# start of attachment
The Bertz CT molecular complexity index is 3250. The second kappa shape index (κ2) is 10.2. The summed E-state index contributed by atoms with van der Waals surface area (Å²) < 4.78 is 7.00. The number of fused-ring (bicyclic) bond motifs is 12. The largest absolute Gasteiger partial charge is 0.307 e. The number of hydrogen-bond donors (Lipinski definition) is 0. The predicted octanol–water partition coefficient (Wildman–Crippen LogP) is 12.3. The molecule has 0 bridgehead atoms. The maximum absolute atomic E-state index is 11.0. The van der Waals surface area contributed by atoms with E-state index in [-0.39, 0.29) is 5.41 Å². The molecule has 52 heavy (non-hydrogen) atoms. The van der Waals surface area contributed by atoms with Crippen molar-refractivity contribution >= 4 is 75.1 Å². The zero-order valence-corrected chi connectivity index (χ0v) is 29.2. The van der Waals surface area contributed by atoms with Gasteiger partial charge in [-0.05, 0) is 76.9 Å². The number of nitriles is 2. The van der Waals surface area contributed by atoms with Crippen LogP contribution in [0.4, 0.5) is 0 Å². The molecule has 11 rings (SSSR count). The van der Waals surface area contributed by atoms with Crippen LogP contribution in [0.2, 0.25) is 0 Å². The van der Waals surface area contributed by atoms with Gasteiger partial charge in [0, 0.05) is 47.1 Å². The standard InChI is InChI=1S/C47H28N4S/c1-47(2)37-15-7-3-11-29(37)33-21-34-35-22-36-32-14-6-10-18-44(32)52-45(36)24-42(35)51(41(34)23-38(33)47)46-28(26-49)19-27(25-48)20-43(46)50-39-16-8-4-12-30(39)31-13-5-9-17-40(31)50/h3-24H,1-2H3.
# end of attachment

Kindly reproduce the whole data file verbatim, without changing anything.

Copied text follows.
The Bertz CT molecular complexity index is 3250. The second kappa shape index (κ2) is 10.2. The summed E-state index contributed by atoms with van der Waals surface area (Å²) < 4.78 is 7.00. The number of fused-ring (bicyclic) bond motifs is 12. The largest absolute Gasteiger partial charge is 0.307 e. The number of hydrogen-bond donors (Lipinski definition) is 0. The predicted octanol–water partition coefficient (Wildman–Crippen LogP) is 12.3. The molecule has 0 bridgehead atoms. The maximum absolute atomic E-state index is 11.0. The van der Waals surface area contributed by atoms with E-state index in [-0.39, 0.29) is 5.41 Å². The molecule has 52 heavy (non-hydrogen) atoms. The van der Waals surface area contributed by atoms with Crippen molar-refractivity contribution >= 4 is 75.1 Å². The zero-order valence-corrected chi connectivity index (χ0v) is 29.2. The van der Waals surface area contributed by atoms with Gasteiger partial charge in [-0.05, 0) is 76.9 Å². The number of nitriles is 2. The van der Waals surface area contributed by atoms with Crippen LogP contribution in [0.4, 0.5) is 0 Å². The molecule has 11 rings (SSSR count). The van der Waals surface area contributed by atoms with Crippen LogP contribution in [0.2, 0.25) is 0 Å². The van der Waals surface area contributed by atoms with Gasteiger partial charge in [0, 0.05) is 47.1 Å². The standard InChI is InChI=1S/C47H28N4S/c1-47(2)37-15-7-3-11-29(37)33-21-34-35-22-36-32-14-6-10-18-44(32)52-45(36)24-42(35)51(41(34)23-38(33)47)46-28(26-49)19-27(25-48)20-43(46)50-39-16-8-4-12-30(39)31-13-5-9-17-40(31)50/h3-24H,1-2H3.